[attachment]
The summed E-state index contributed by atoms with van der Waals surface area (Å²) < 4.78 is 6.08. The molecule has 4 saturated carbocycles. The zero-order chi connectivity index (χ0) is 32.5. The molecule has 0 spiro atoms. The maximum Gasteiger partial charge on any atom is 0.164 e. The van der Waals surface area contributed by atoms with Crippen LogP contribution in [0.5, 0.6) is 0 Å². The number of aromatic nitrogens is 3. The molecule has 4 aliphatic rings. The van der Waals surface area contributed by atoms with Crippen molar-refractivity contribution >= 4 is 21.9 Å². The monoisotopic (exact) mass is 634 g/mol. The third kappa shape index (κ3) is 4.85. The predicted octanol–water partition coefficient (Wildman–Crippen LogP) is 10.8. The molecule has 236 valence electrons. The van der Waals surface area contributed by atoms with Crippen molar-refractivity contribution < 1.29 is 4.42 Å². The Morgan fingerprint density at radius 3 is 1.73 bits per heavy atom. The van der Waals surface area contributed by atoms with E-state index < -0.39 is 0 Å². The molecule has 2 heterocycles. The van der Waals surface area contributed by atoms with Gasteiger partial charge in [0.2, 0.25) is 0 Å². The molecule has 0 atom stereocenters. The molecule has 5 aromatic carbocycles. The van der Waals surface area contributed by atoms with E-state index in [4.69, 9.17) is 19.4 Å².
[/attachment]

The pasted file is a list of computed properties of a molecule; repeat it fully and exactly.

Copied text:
The summed E-state index contributed by atoms with van der Waals surface area (Å²) < 4.78 is 6.08. The molecule has 4 saturated carbocycles. The zero-order chi connectivity index (χ0) is 32.5. The molecule has 0 spiro atoms. The maximum Gasteiger partial charge on any atom is 0.164 e. The van der Waals surface area contributed by atoms with Crippen LogP contribution in [0.5, 0.6) is 0 Å². The number of aromatic nitrogens is 3. The molecule has 4 aliphatic rings. The van der Waals surface area contributed by atoms with Crippen molar-refractivity contribution >= 4 is 21.9 Å². The monoisotopic (exact) mass is 634 g/mol. The third kappa shape index (κ3) is 4.85. The predicted octanol–water partition coefficient (Wildman–Crippen LogP) is 10.8. The molecule has 236 valence electrons. The van der Waals surface area contributed by atoms with Crippen molar-refractivity contribution < 1.29 is 4.42 Å². The Morgan fingerprint density at radius 3 is 1.73 bits per heavy atom. The van der Waals surface area contributed by atoms with E-state index < -0.39 is 0 Å². The molecule has 2 heterocycles. The van der Waals surface area contributed by atoms with Gasteiger partial charge in [0.2, 0.25) is 0 Å². The molecule has 0 atom stereocenters. The molecule has 5 aromatic carbocycles. The van der Waals surface area contributed by atoms with E-state index in [4.69, 9.17) is 19.4 Å².